David M. Jenkins, producing artistic director at the Jobsite Theatre in Tampa, said the company lost 75 percent of its performances of The Flick and had to cancel all but one performance of The Guys. Jenkins wrote, in various reports, “We’ve taken a direct hit; it just wasn’t with wind or water…. There is no such thing as making this up. We’re a break-even company from show to show. We budget years in advance. We don’t even have costs to shave off immediately. We spend the most in preproduction getting a show off the ground…The economic impact of a significant loss on this show will have lasting impacts on the rest of the season…In short, we’re trying to stop the bleeding at a tune of about $10,000. Not a great way for a small theatre like ours to start the season.”
Similarly, power outages at Mad Cow Theatre in Orlando forced the overhaul of a carefully designed season schedule, said manager of operations Audrey McGowan. She described a “trickle-down effect.” At the end of the falling dominoes is a production of Grounded, set for next month, that will likely lose one week of its planned five-week run. “It definitely will affect our cash flow,” McGowan said. The company’s early estimate is $20,000 to ticket revenue and donations.
The Broadway Palm Dinner Theatre in Fort Myers on the southwest coast had managed two preview performances of the revue Groovin’, set to open its 25th season. But the winds on that Friday were too daunting and the company shut down for a week, said Will Prather, owner and executive producer. Although still without its own internet or phone service, business has been rerouted to the box office at its sister company, the Dutch Apple Dinner Theatre in Lancaster, Pa. The company is donating $5 from each ticket sold this week to a local relief fund. Additionally, when the power outage threatened to ruin $5,000 worth of foodstuffs in the theatre’s refrigerator, the company served 400 free hot meals to first responders, utility workers, and families.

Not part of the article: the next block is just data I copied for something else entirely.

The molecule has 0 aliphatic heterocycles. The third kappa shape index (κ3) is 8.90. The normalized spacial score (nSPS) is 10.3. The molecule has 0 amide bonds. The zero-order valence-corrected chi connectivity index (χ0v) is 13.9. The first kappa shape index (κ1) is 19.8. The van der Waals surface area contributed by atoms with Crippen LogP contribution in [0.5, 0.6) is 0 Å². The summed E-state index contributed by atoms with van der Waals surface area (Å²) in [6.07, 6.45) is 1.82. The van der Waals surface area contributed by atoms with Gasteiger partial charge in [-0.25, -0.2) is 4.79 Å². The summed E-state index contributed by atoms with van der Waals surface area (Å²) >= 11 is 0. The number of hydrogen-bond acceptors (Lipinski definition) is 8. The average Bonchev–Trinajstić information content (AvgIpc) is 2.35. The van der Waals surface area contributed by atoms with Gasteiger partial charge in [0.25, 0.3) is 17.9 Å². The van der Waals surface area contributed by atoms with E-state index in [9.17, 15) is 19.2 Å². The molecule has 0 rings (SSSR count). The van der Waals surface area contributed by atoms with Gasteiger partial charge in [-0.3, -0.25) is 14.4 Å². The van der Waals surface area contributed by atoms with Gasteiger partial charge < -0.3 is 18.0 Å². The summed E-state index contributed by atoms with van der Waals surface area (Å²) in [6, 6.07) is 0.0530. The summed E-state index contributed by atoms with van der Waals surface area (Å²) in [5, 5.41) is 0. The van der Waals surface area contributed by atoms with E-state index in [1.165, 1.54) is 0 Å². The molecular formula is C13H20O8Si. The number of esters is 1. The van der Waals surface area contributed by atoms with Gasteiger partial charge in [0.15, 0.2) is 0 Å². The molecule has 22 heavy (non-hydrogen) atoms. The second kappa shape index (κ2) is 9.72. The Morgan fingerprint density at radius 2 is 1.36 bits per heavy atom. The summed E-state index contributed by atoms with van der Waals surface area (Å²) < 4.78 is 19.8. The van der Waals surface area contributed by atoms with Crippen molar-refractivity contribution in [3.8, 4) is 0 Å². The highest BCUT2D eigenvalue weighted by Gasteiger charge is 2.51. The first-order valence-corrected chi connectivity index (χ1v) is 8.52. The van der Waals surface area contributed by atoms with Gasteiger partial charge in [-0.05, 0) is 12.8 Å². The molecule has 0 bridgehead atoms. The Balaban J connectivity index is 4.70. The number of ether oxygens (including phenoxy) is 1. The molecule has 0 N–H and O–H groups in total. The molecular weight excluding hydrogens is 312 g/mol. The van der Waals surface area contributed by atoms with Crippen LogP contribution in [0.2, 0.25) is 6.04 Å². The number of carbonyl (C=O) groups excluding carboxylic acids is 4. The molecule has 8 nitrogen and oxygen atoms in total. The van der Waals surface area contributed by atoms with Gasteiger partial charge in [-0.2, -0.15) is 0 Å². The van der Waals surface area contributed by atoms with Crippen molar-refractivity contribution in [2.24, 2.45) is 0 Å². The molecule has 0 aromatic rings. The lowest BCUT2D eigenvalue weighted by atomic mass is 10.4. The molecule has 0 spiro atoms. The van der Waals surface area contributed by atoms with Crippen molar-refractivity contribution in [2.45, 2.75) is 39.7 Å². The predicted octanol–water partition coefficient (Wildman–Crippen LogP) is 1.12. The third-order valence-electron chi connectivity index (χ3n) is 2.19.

Other companies that expected to be devastated fared better than expected. Waterfront Playhouse in Key West, where 25 percent of homes were destroyed, had minor flooding, with a downed lamp post and much of its landscaping blown into the Gulf of Mexico, wrote artistic director Danny Weathers. The company hopes to be ready to open its 78th season for the October Fantasy Fest event.
But another financial challenges for theatres may play out over the long term, wrote Waterfront’s president, Jeff Johnson. “People may be less likely to contribute to us because they may be focused on other things. We also depend on 50 percent of our tickets being booked by tourists, and we suspect that there will be fewer this season. All in all, I think we will be a couple hundred thousand dollars less than last year.”
Especially fortunate was Asolo Repertory Theatre, the nationally-known LORT company in Sarasota. Its main season does not begin until November, so the main fallout from no power was a loss of rehearsal for its conservatory’s school-tour production of Julius Caesar. Even that downtime was minimized when a local hotel and the Westcoast Black Theatre offered rehearsal space after the storm.
One comfort was “the reaching out from the national community,” said Asolo’s general manager, Linda M. DiGabriele. “I heard from colleagues across America. Even my friends from Houston sent their best wishes. We felt this fabulous energy, support and care. That meant a lot.”
Ten days ago in St. Petersburg, American Stage was simultaneously preparing to open Marco Ramirez’s The Royale on Sept. 20 and preparing to greet Irma with precautions like filling trash cans with fresh water for washing. After the storm passed, staffers found the sturdy structures at its home at St. Petersburg College resisted most damage, but Irma’s power outages stole three full days of crucial tech rehearsal.
“We did end up sheltering most of our apprentices that Saturday and Sunday” of the storm, Sorensen said. “But that ended up being a very communal thing.”
Many theatre artists have sought out encouraging signs. The dinner theatre’s Prather said patron traffic has already picked up, if not quite to pre-Irma levels. “People are happy to get out and have dinner,” he said. “It’s a way for people to escape their troubles.”
So, despite shorted-out sound systems, ruined lighting elements, and the inability to power a box office, most staffers interviewed maintained that classic “show must go on” attitude. As freeFall’s McGee said, “I’m an optimist that we’ll survive this.”
Support American Theatre: a just and thriving theatre ecology begins with information for all. Please join us in this mission by making a donation to our publisher, Theatre Communications Group. When you support American Theatre magazine and TCG, you support a long legacy of quality nonprofit arts journalism. Click here to make your fully tax-deductible donation today!